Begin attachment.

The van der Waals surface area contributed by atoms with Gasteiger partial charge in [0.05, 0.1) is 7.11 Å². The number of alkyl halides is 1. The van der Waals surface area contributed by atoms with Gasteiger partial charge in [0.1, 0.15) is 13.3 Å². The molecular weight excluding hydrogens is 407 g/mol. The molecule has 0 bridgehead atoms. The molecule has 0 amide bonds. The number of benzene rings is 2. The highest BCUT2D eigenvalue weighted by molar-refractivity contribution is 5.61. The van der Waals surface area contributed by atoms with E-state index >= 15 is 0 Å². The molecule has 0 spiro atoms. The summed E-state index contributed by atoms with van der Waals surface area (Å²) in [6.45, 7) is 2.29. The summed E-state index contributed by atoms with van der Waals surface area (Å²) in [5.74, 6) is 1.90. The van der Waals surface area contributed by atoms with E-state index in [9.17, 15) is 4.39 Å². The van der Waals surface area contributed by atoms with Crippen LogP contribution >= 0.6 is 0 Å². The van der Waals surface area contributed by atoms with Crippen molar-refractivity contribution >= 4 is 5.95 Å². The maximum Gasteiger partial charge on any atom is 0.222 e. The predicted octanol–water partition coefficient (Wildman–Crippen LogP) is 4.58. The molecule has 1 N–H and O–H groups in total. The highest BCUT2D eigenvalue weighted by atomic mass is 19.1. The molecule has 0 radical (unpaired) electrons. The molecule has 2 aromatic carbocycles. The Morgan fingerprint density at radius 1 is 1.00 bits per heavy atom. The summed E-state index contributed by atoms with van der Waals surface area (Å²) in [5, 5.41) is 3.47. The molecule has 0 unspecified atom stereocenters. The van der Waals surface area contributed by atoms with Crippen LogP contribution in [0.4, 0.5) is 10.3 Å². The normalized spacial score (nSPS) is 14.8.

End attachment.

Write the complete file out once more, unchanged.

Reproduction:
The van der Waals surface area contributed by atoms with Gasteiger partial charge in [0.05, 0.1) is 7.11 Å². The number of alkyl halides is 1. The van der Waals surface area contributed by atoms with Gasteiger partial charge in [0.1, 0.15) is 13.3 Å². The molecular weight excluding hydrogens is 407 g/mol. The molecule has 0 bridgehead atoms. The molecule has 0 amide bonds. The number of benzene rings is 2. The highest BCUT2D eigenvalue weighted by molar-refractivity contribution is 5.61. The van der Waals surface area contributed by atoms with E-state index >= 15 is 0 Å². The molecule has 0 spiro atoms. The summed E-state index contributed by atoms with van der Waals surface area (Å²) in [6.45, 7) is 2.29. The summed E-state index contributed by atoms with van der Waals surface area (Å²) in [5.74, 6) is 1.90. The van der Waals surface area contributed by atoms with E-state index in [9.17, 15) is 4.39 Å². The van der Waals surface area contributed by atoms with Crippen LogP contribution >= 0.6 is 0 Å². The van der Waals surface area contributed by atoms with Crippen molar-refractivity contribution >= 4 is 5.95 Å². The maximum Gasteiger partial charge on any atom is 0.222 e. The predicted octanol–water partition coefficient (Wildman–Crippen LogP) is 4.58. The molecule has 1 N–H and O–H groups in total. The highest BCUT2D eigenvalue weighted by atomic mass is 19.1. The molecule has 0 radical (unpaired) electrons. The molecule has 2 aromatic carbocycles. The Morgan fingerprint density at radius 1 is 1.00 bits per heavy atom. The summed E-state index contributed by atoms with van der Waals surface area (Å²) in [5, 5.41) is 3.47. The molecule has 0 unspecified atom stereocenters. The van der Waals surface area contributed by atoms with Crippen LogP contribution in [0.4, 0.5) is 10.3 Å². The normalized spacial score (nSPS) is 14.8.